Deja Vu

by Hope



Veins prefer that no one intrude. They're thick, they roll, deft from side to side, avoiding silver needle kisses. Without muscle, they still manage to contract, and when breached, sometimes they return battle by collapsing, useless and flat. Nothing in. Only blood out, to puddle thick and purple beneath the skin.

Likewise, nature never intended the nose to inhale more than air. Nares instinctively contract to avoid breathing contaminants, and the vibrissae- often well trimmed on older men- act as a net to capture particles and irritants. What the vibrissae miss, muscus nets, though it's an imperfect, messy system.

But the mouth.

In or out, it only discriminates by flavor. Apples are good, and sweet; apple martinis are bad, but also sweet. Semen is good but bitter; E is bad, and bitter, and water and cocaine don't taste like much at all.

Lex has five in his mouth, no bruises, and a little bit of a nosebleed. Under flashing, halogen lights, his hand is dove white, smeared with crimson when he rubs it across his upper lip. Light paints his other hand blue, the one between his knees and knotted in dark, curly hair. Sprawled on leather, he orchestrates the blow job with tugs and pulls, almost a disinterested bystander to the whole act.

Vaguely aware of wet heat closing around his cock, Lex watches the players and their parts: the girl in green in the corner, who's going to freak out later and see God, the doe-eyed boy whose attitude can't carry the vinyl he's barely wearing- the sharks are after him and by morning, he won't be a virgin anymore. Lex knows their names; he knows all of their names, and their quirks, and their flaws; the flaws are especially useful.

Natalie thinks she's fat and her cousin can get coke twenty-four hours a day. A little bump, a little grind, and a touch imitating desire on her waist (where she's really afraid she's thick,) is the passkey to start the snow falling. Kyle wants to believe he's not the idiot his dad calls him when he's drunk, and his uncle works the southwestern district. Put a polish on his brilliance, and the location of every cop on the south side can be revealed; fantastic Kyle, you're a genius.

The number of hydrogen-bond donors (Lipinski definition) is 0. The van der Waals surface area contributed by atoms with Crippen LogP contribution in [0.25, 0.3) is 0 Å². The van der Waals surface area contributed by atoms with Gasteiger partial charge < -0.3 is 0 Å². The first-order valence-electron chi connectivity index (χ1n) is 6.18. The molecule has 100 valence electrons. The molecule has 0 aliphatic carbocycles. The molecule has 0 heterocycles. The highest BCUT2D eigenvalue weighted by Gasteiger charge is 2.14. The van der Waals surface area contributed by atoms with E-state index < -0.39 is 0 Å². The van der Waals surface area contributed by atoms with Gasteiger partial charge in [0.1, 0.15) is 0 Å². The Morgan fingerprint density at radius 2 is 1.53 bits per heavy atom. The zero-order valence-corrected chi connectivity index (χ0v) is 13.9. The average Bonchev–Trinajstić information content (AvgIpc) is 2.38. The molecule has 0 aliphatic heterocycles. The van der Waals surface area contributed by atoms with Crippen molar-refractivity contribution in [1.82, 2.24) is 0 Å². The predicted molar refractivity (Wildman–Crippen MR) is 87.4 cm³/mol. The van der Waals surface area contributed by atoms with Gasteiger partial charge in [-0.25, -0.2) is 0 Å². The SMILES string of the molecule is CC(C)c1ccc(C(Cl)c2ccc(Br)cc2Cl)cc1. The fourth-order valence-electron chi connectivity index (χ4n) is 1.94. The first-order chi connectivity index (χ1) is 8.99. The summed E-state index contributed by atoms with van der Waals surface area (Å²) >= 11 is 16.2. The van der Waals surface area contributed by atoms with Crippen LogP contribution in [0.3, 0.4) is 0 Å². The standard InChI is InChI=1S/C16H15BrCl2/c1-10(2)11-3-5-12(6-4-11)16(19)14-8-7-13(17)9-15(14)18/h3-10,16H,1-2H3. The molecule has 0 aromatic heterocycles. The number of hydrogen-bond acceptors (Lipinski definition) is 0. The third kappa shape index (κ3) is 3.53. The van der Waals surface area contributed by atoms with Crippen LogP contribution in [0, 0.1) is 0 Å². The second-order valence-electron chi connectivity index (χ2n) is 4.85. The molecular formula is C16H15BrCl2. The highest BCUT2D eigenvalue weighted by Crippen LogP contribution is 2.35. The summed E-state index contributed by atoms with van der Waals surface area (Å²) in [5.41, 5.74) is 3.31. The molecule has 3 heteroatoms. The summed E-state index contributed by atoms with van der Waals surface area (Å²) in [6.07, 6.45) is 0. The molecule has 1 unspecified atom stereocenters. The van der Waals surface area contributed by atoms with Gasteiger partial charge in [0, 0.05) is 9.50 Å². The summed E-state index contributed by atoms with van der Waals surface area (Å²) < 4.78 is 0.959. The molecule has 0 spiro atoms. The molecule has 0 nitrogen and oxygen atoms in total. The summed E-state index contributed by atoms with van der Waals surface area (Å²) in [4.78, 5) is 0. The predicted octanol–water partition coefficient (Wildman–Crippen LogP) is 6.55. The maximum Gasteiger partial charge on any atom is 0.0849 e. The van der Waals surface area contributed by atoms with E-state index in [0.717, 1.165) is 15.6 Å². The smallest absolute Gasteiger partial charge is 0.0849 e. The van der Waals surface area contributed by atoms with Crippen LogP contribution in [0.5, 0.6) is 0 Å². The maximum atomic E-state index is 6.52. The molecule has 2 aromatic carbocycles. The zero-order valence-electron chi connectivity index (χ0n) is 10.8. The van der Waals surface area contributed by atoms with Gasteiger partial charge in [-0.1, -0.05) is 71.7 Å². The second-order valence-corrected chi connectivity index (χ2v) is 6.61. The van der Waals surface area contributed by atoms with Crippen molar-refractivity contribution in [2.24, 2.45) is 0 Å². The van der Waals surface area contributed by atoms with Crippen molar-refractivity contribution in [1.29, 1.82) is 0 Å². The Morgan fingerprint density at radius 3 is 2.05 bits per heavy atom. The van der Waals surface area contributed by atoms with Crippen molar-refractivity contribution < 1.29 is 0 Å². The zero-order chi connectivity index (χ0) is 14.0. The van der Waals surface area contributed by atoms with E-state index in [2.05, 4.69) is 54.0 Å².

Megan's generally useless. Lex watches her stream through the crowd, her long, silver-blonde hair trailing down skinny shoulders. She's a social butterfly without the frenetic pace; most of the time, her body moves as if through water. She swims from person to person, insisting on staring people in the face, her muddy brown eyes wide to devour lights and expressions. Without contacts, she brings nothing tangible to the party; she's not easy, but her dreamy confusion doesn't even make her interesting to chase. Nobody knows who brought her, or why she even comes- she doesn't drink, she doesn't dance... all she does is talk.

In Megan's opinion, and Lex can see her preaching the gospel to the vinyl-boy who won't listen anymore than anyone else does- that deja vu is the universe's way of saying things are right on schedule. Or maybe it's the sermon of destiny she's delivering, perhaps the parable of Pisces and Gemini occluded; it doesn't matter. It's all kitchen witchcraft; she's just a little girl nobody likes trying to make sense out of science with superstition. Once, she offered to read Lex's palm; he looked at her until she grew smaller, and smaller, until she didn't exist in his line of sight anymore.

Twisting the hair in his hand, Lex doesn't bother to explain what he didn't like- in fact, there was nothing in particular wrong with the blow job at all. But it's interesting to see his oral suitor scramble to recover, to try new technique, force and slide, to correct the imaginary error. Clutching the edge of the couch, he looks up just as a halogen flashed above. Eyes illuminated, down to the bronzed edging around the iris, and the brown flecks swimming among the green, he seemed startled.

A sudden rise of fog wraps around Lex's mind, and he can see rectangles of green, squares of tan, land from above, far above. It's a patchwork quilt of corn and wheat, white farmhouse seams sewing up the sides, with blue river ribbons tending careful corners that stretch out to forever. It smells like nothing, tastes like nothing, but it's a good absence; clean on his tongue, pure in his lungs. Pure's a pretty novel concept, alien but addictive, alluring; it's good-cold, like drinking from his hands on the ranch, well water chilled by the depths and making his fingers ache between sips.

That was a long time ago.

That's a real thought, and as quickly as the fog came, it lifts. Dark shadows fill in again, cut through by club lights, crickets he hadn't realized he'd heard strangle away into the electronic thrum. That brief moment of clarity, feels like a memory that hasn't happened yet, and it doesn't belong here; not at all, not in the least. Lex shoves the head between his legs away, struggling to his feet, making himself mostly decent with a quick zipper tug. He can't breathe, and he can't stand these people anyway; just sixteen, seventeen, eighteen steps to the front door, and Metropolis' night isn't patchwork perfect, but it's better.

All the way home, he drives too fast. For some reason, he has the sense that unreasonable speed will eventually lead him to pure.



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